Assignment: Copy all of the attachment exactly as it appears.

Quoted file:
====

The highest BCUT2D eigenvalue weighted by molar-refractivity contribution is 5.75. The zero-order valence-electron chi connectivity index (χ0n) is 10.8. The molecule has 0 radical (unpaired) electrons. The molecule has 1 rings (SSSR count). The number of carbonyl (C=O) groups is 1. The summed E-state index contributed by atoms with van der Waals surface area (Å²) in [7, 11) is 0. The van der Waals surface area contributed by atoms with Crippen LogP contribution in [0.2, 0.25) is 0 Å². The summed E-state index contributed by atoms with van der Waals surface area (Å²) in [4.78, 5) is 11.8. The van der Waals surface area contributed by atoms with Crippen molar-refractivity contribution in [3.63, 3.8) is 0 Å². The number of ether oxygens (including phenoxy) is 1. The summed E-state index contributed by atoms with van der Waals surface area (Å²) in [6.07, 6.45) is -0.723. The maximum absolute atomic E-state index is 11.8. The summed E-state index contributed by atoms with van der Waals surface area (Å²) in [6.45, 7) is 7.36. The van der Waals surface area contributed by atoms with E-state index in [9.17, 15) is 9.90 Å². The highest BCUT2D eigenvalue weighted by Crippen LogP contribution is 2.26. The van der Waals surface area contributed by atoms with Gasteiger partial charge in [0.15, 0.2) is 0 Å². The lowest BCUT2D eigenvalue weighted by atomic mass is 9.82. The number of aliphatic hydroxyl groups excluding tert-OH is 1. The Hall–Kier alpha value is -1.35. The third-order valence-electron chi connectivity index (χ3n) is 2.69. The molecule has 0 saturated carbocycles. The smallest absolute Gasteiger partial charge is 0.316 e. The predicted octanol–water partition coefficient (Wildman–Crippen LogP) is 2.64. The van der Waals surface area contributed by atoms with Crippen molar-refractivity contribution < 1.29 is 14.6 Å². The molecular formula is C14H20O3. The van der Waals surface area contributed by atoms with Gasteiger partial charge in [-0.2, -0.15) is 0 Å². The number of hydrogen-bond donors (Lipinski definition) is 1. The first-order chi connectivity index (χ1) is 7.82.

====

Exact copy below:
The highest BCUT2D eigenvalue weighted by molar-refractivity contribution is 5.75. The zero-order valence-electron chi connectivity index (χ0n) is 10.8. The molecule has 0 radical (unpaired) electrons. The molecule has 1 rings (SSSR count). The number of carbonyl (C=O) groups is 1. The summed E-state index contributed by atoms with van der Waals surface area (Å²) in [7, 11) is 0. The van der Waals surface area contributed by atoms with Crippen LogP contribution in [0.2, 0.25) is 0 Å². The summed E-state index contributed by atoms with van der Waals surface area (Å²) in [4.78, 5) is 11.8. The van der Waals surface area contributed by atoms with Crippen molar-refractivity contribution in [3.63, 3.8) is 0 Å². The number of ether oxygens (including phenoxy) is 1. The summed E-state index contributed by atoms with van der Waals surface area (Å²) in [6.07, 6.45) is -0.723. The maximum absolute atomic E-state index is 11.8. The summed E-state index contributed by atoms with van der Waals surface area (Å²) in [6.45, 7) is 7.36. The van der Waals surface area contributed by atoms with E-state index in [9.17, 15) is 9.90 Å². The highest BCUT2D eigenvalue weighted by Crippen LogP contribution is 2.26. The van der Waals surface area contributed by atoms with Gasteiger partial charge in [0.15, 0.2) is 0 Å². The lowest BCUT2D eigenvalue weighted by atomic mass is 9.82. The number of aliphatic hydroxyl groups excluding tert-OH is 1. The Hall–Kier alpha value is -1.35. The third-order valence-electron chi connectivity index (χ3n) is 2.69. The molecule has 0 saturated carbocycles. The smallest absolute Gasteiger partial charge is 0.316 e. The predicted octanol–water partition coefficient (Wildman–Crippen LogP) is 2.64. The van der Waals surface area contributed by atoms with Crippen molar-refractivity contribution < 1.29 is 14.6 Å². The molecular formula is C14H20O3. The van der Waals surface area contributed by atoms with Gasteiger partial charge in [-0.2, -0.15) is 0 Å². The number of hydrogen-bond donors (Lipinski definition) is 1. The first-order chi connectivity index (χ1) is 7.82.